The study was published today in the scientific journal Nature. The researchers found that extreme summer temperatures and intense burning enable some wildfires to remain in a smouldering phase in peat under the snow throughout winter, even when the temperature drops to -40 degrees Celsius. When warm and dry conditions arrive in spring, these fires flare up anew in spring. Because of this ‘rising from the dead’ these fires are also called ‘zombie fires’.
The study combined field data from fire managers with satellite imagery to identify overwintering fires. Even though these fires are invisible to satellites while smouldering underground, the location and timing of their re-emergence gives them away. “During my work on lightning wildfires in the region, I discovered a particular pattern in satellite imageries, where new ignitions would spark up in spring within or at the edge of old fire scars”, explains Sander Veraverbeke, Associate Professor in Climate and Ecosystems Change at VU Amsterdam and senior author of the article.
By analysing how far these fires usually spread underground, and how fast they re-emerge after the snowmelt, the researchers developed an algorithm that can reliably distinguish between overwintering fires and new ignitions by lightning or human activities.
“We studied if the re-emergence of the overwintering fires we identified with our algorithm was connected to landscape characteristics such as a forest and peat cover, and topography”, says VU PhD student Rebecca Scholten, first author of the study. The researchers found that overwintering predominantly happens in peaty soils that experienced deep burning. “We also saw a clear relationship between warm summers, that create large and intense wildfires, and the number of fires that manage to overwinter”, Scholten explains.
Support for fire management
Fire managers can directly use the results of this study. Although new to the scientific community, overwintering fires are not entirely new to fire managers. “I've worked in fire in Alaska for 30 years and at one time I would have said the overwinter holdover was a very rare phenomenon”, says co-author Randi Jandt, a fire ecologist at the Alaska Fire Science Consortium who works closely with fire managers in the region. “After the large fire seasons in 2004, 2005, 2009 and 2015, however, we noticed a surprising number of these overwintering fires.”
Intensifying wildfire regimes and population expansion into former wildland in Canada and Alaska put the limited fire management budgets under pressure. “Overwintering fires flare up at a time when fire management units are not yet fully staffed”, explains Jandt. “By focusing early-season monitoring on lowland forested peatlands, especially after a year with large and intensive wildfires, fire management units can make better use of their scarce resources.”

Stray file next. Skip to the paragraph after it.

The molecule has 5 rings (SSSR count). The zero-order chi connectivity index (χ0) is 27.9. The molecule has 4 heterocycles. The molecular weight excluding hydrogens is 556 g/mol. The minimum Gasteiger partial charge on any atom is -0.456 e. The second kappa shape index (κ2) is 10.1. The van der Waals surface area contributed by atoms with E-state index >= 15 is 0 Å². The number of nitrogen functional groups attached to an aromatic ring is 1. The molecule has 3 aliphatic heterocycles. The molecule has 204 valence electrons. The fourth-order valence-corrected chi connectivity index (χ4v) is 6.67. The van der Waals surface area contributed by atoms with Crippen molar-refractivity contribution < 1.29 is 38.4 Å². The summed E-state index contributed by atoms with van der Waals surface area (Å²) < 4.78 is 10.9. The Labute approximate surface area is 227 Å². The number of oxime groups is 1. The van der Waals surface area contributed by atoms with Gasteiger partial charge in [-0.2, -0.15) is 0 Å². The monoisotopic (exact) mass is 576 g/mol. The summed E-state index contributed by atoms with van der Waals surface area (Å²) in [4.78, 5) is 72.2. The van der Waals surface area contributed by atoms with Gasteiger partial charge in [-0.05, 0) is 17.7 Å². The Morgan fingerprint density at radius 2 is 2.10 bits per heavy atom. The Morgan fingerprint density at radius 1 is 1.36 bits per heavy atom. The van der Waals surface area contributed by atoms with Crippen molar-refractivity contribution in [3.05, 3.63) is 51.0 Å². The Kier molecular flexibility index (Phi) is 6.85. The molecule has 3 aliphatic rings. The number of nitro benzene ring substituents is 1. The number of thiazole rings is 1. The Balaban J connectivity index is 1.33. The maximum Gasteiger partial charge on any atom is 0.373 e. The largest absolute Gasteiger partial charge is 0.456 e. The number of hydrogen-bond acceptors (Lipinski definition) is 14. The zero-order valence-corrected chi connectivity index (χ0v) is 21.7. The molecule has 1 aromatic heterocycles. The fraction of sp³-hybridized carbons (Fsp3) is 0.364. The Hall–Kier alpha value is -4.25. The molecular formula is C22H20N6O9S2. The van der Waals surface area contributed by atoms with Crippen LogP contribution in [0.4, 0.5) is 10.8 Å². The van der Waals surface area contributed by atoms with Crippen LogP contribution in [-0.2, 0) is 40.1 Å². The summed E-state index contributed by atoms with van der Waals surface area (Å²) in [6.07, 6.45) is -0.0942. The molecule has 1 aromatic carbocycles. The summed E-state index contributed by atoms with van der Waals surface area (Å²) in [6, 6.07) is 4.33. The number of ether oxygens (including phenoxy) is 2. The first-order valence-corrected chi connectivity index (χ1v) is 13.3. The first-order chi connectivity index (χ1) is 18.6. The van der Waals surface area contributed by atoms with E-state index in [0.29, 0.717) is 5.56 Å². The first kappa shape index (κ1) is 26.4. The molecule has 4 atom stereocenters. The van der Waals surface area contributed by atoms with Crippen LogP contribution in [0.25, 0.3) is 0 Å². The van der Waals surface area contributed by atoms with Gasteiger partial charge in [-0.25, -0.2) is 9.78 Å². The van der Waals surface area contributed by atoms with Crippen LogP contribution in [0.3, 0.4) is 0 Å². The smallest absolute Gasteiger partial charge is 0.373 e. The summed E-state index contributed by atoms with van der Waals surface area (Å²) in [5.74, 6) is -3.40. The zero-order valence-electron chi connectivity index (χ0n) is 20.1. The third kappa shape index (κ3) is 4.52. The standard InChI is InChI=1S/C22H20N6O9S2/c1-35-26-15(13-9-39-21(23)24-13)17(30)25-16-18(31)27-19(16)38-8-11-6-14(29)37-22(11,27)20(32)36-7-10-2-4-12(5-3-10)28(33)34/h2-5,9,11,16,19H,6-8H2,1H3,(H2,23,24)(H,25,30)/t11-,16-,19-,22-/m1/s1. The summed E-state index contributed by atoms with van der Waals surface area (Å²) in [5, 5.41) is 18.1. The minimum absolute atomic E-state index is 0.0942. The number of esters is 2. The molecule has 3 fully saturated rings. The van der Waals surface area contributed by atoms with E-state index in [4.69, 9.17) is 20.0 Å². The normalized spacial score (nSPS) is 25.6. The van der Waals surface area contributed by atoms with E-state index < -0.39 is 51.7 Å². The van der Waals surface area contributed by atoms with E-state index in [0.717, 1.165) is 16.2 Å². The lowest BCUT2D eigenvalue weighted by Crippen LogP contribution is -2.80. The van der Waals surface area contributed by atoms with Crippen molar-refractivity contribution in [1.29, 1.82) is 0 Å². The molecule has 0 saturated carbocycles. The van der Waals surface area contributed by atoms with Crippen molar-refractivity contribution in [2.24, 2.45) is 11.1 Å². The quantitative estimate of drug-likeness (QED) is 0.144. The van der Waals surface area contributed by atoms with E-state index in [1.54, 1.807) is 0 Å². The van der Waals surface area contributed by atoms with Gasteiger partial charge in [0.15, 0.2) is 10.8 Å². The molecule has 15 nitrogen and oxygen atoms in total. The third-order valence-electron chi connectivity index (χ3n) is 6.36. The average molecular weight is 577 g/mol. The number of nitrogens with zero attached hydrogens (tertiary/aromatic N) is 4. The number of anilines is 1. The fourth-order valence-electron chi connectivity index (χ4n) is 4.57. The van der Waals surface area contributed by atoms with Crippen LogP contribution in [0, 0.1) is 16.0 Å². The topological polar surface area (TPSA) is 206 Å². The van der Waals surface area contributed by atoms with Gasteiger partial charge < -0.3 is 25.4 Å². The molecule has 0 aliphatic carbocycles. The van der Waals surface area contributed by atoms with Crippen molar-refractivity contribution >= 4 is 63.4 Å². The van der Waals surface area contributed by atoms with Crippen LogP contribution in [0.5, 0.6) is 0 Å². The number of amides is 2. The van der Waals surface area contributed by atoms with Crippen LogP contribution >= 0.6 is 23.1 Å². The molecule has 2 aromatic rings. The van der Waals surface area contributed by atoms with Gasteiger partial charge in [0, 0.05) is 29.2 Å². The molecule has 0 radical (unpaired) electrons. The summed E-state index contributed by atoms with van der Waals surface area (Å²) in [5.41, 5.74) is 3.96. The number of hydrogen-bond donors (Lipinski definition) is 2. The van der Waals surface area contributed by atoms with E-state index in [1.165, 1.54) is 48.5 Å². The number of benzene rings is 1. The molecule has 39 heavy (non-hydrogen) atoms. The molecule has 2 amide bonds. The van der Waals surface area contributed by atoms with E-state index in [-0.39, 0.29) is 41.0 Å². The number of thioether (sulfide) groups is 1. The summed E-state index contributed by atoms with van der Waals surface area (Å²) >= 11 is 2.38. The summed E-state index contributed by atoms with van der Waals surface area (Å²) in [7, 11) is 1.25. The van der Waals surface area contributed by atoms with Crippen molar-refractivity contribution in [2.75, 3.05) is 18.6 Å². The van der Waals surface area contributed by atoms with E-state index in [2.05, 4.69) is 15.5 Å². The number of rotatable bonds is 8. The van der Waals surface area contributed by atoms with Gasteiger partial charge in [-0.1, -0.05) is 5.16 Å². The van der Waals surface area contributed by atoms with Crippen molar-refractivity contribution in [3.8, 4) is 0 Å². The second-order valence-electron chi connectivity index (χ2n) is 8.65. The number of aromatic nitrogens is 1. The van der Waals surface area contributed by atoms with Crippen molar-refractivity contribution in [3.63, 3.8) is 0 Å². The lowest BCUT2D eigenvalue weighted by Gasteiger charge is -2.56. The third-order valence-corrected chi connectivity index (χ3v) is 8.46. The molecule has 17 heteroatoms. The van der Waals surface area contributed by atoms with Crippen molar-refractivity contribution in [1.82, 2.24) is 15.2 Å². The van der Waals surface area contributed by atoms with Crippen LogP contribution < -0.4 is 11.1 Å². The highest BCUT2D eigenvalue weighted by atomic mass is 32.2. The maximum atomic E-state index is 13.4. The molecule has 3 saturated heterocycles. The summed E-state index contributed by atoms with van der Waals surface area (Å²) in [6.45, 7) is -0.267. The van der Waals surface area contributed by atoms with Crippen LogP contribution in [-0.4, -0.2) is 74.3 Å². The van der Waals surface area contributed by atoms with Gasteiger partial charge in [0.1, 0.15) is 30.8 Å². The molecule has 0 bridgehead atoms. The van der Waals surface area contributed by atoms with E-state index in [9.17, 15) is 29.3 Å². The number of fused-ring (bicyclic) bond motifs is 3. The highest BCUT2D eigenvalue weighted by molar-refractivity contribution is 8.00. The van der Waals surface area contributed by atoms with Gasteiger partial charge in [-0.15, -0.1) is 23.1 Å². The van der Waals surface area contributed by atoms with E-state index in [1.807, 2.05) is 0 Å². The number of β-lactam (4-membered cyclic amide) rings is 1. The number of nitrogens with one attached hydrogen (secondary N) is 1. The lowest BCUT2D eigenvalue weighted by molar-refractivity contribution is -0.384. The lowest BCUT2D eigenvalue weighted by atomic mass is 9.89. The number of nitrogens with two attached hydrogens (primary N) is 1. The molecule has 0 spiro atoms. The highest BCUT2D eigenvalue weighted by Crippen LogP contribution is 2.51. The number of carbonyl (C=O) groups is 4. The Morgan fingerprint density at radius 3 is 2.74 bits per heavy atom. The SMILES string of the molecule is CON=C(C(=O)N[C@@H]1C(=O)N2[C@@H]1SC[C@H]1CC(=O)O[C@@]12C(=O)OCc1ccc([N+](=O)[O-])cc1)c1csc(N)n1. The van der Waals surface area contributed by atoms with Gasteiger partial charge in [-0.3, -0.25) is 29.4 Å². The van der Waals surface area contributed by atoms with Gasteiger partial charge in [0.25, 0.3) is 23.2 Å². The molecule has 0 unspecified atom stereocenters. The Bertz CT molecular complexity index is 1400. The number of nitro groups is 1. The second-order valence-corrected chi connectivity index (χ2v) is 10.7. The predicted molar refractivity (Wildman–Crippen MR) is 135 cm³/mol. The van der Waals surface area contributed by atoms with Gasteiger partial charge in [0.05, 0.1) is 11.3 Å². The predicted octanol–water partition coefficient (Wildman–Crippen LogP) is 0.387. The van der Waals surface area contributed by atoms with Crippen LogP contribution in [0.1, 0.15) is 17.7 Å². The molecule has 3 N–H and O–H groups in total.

With global warming, temperatures in the Arctic are expected to increase much faster than in other parts of the world. The effects of this are already seen in an earlier snowmelt and in a measurable increase in fire activity and severity in many parts of the high North. So can we expect all northern wildfires to overwinter in the near or far future?
“There are a lot of unknowns”, says Veraverbeke. “We know that Alaskan forests are expected to transition to more deciduous tree species in a warmer climate, which may lower fire activity, but also the storage of carbon in the soil. These ecosystem changes may reduce the occurrence of overwintering fires in the future.”
The study reveals that overwintering fires still are a relatively rare event, which causes a little less than one percent of the total burned area and carbon emissions from fires in Alaska and the Northwest Territories. Yet, they may exert considerable damage to the soils, thereby impacting the regeneration of vegetation. Scholten: “A lot is still unknown about these fires, for example what happens in the soils during winter, or why some of them grow into large, flaming forest fires, whereas others extinguish early on. We found an indication that early season drought is an important factor for growth, but since these fires re-emerge close to the original fire scar, fuels and wind direction play an important role as well.”
The study was principally funded by a Vidi grant from the Netherlands Organisation for Scientific Research (NWO), with additional support from NASA’s Arctic-Boreal Vulnerability Experiment.